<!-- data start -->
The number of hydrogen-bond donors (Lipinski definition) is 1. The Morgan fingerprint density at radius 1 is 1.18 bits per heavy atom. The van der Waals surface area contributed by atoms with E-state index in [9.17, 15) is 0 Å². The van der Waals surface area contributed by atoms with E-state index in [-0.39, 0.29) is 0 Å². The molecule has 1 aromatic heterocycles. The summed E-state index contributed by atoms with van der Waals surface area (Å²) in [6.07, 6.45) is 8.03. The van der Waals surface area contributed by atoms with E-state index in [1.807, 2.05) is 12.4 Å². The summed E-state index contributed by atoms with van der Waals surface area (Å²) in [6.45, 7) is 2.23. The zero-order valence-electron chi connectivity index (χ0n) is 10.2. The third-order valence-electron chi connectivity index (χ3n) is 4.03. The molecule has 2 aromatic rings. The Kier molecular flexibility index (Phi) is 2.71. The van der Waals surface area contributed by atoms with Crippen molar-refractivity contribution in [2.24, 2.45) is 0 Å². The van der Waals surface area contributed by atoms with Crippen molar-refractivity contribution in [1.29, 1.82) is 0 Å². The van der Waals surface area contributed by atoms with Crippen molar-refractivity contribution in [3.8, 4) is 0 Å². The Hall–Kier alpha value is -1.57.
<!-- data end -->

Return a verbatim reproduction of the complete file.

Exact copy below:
The number of hydrogen-bond donors (Lipinski definition) is 1. The Morgan fingerprint density at radius 1 is 1.18 bits per heavy atom. The van der Waals surface area contributed by atoms with E-state index in [9.17, 15) is 0 Å². The van der Waals surface area contributed by atoms with E-state index in [-0.39, 0.29) is 0 Å². The molecule has 1 aromatic heterocycles. The summed E-state index contributed by atoms with van der Waals surface area (Å²) in [6.07, 6.45) is 8.03. The van der Waals surface area contributed by atoms with E-state index in [1.807, 2.05) is 12.4 Å². The summed E-state index contributed by atoms with van der Waals surface area (Å²) in [6.45, 7) is 2.23. The zero-order valence-electron chi connectivity index (χ0n) is 10.2. The third-order valence-electron chi connectivity index (χ3n) is 4.03. The molecule has 2 aromatic rings. The Kier molecular flexibility index (Phi) is 2.71. The van der Waals surface area contributed by atoms with Crippen molar-refractivity contribution in [2.24, 2.45) is 0 Å². The van der Waals surface area contributed by atoms with Crippen molar-refractivity contribution in [1.29, 1.82) is 0 Å². The van der Waals surface area contributed by atoms with Crippen molar-refractivity contribution in [3.8, 4) is 0 Å². The Hall–Kier alpha value is -1.57.